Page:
In 2015, Spain?s government made a promise: welcome in more than 17,000 refugees within two years. On Saturday, at least 160,000 protesters at a march in Barcelona said the conservative government is not living up to its pledge. Spaniards and Catalans have a history of being more accepting of migrants than much of the rest of the European Union, perhaps because of their geography, their own histories of emigration and asylum seeking, their experiences with Basque and Islamic-inspired terrorism, or all of the above.Did the ?dishonest media? really take on Lincoln, Jefferson, and Jackson?
Trump's remarks were made in a Florida airplane hanger following a tumultuous week in which his national security adviser was forced to step down amid allegations that he had communicated inappropriately with the Russian ambassador and then deliberately misled senior White House staff about that conversation. The president took the opportunity to direct the blame away from government officials, and towards members of the mainstream media ? which he says purposefully misleads the public to further an agenda. Recommended: Know your US presidents?Too soon? What comes of Democratic talk of impeaching Trump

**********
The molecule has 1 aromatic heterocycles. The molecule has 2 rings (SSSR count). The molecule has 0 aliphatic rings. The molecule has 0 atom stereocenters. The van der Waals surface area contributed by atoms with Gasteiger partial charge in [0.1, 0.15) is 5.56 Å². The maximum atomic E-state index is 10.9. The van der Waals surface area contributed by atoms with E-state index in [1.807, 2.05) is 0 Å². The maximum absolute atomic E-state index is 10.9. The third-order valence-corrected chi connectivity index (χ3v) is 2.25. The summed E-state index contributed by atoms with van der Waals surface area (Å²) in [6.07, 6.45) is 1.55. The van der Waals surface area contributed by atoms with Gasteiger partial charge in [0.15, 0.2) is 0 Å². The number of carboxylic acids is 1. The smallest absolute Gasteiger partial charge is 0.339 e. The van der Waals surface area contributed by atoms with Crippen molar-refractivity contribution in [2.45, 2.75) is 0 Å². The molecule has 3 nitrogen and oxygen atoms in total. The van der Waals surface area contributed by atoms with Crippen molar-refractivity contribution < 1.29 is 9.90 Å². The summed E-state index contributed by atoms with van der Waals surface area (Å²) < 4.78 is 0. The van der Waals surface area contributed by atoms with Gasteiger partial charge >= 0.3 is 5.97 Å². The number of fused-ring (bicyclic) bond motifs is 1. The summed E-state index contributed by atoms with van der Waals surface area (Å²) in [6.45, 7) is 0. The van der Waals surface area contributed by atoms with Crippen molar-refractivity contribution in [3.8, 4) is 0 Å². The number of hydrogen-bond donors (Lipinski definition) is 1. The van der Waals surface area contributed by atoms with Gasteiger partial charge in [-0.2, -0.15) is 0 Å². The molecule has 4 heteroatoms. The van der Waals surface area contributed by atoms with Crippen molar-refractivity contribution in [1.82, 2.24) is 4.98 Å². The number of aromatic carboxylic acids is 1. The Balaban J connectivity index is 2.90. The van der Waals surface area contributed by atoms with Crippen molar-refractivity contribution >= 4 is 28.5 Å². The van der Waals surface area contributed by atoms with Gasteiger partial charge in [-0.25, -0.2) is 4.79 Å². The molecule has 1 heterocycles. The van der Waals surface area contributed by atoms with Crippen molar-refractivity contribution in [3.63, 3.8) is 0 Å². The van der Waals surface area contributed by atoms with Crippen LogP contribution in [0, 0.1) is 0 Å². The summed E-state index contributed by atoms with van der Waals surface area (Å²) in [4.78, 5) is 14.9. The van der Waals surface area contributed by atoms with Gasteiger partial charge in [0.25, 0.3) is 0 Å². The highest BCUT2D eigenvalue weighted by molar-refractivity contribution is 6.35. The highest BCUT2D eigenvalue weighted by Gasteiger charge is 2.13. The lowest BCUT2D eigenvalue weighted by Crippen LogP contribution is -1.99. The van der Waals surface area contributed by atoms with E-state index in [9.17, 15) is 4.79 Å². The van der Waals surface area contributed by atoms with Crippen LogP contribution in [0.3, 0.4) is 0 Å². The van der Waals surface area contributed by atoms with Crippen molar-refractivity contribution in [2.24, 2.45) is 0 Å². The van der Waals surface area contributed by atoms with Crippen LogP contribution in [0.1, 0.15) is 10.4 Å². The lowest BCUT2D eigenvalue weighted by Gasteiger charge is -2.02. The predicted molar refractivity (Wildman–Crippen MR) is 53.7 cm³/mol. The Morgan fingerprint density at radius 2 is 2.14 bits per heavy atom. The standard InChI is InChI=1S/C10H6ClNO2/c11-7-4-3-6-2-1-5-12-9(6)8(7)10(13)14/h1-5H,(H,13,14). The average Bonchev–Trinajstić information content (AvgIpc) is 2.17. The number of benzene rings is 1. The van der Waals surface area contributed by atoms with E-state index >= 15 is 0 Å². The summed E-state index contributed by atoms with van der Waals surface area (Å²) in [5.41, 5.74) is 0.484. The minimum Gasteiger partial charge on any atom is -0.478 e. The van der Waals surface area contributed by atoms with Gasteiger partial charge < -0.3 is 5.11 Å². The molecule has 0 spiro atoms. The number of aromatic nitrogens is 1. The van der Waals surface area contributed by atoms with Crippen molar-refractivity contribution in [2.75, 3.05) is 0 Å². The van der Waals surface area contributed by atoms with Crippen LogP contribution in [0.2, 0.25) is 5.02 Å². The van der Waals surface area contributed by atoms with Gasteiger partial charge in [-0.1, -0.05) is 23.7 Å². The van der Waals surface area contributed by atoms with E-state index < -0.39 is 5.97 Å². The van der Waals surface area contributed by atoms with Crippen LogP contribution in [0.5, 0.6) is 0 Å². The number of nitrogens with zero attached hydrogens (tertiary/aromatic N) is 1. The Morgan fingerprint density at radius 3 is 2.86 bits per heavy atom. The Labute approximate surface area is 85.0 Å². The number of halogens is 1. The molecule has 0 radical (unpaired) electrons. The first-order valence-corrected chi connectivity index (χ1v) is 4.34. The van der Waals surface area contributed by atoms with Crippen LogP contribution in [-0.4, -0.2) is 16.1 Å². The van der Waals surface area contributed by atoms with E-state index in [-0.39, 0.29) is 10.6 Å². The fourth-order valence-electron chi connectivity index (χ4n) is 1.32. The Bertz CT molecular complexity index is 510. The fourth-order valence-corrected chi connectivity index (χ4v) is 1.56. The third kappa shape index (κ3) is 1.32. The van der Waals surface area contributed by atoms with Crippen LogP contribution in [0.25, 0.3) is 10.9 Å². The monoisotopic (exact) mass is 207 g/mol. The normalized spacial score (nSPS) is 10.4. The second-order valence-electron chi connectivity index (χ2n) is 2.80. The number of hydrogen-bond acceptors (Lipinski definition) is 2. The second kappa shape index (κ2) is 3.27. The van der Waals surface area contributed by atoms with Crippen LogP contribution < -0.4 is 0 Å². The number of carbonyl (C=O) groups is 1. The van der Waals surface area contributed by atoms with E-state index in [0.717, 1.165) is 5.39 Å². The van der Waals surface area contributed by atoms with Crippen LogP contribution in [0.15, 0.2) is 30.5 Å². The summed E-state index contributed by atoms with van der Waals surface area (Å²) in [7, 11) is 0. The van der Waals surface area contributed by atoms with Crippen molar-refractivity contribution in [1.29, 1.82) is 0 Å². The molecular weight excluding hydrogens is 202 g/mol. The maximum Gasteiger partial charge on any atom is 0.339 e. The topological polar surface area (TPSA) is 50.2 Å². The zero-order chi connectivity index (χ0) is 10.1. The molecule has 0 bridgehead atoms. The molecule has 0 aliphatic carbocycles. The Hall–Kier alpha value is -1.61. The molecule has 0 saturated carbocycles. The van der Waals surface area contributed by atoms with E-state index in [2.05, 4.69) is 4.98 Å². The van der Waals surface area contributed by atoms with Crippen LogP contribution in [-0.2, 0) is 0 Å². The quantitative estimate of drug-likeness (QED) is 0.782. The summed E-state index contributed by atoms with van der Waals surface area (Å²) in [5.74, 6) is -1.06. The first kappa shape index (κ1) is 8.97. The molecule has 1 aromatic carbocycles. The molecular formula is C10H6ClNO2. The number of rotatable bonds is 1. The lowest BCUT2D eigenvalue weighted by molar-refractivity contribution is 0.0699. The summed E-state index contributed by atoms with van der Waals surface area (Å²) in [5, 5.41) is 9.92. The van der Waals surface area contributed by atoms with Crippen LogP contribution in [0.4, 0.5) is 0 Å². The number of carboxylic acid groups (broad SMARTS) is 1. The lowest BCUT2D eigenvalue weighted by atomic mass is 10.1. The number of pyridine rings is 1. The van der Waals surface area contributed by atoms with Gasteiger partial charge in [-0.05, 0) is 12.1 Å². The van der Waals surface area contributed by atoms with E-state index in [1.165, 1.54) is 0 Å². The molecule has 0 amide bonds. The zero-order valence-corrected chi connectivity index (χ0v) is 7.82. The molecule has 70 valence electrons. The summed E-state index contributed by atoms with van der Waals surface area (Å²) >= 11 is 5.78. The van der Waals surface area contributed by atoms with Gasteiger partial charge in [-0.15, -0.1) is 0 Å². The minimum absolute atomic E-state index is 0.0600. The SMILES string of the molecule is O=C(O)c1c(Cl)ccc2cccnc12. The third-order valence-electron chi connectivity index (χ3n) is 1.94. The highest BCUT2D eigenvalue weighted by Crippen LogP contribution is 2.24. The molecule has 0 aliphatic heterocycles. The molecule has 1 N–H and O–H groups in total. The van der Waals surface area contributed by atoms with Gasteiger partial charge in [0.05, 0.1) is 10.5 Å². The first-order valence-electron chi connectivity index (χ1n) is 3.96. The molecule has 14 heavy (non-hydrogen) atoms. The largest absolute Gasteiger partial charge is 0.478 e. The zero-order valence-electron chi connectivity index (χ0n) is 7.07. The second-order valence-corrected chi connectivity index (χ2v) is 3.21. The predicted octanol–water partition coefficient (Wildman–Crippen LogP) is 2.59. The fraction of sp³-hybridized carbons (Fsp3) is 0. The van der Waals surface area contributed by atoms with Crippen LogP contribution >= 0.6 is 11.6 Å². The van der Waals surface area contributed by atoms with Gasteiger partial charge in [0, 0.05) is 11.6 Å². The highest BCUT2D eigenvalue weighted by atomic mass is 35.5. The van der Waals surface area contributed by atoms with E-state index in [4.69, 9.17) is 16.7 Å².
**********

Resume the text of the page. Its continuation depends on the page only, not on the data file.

As protesters and some liberal politicians have begun talk of impeaching President Trump, others are rushing to pump the breaks as they consider the perils of pushing an opposition agenda that could further divide the nation along partisan lines. After a brutal election cycle that highlighted the growing rifts between Democrats and Republicans, many hoped that the nation could come together around compromise. Trump proved a polarizing candidate on the campaign trail, and his first foray into the presidency has followed that pattern.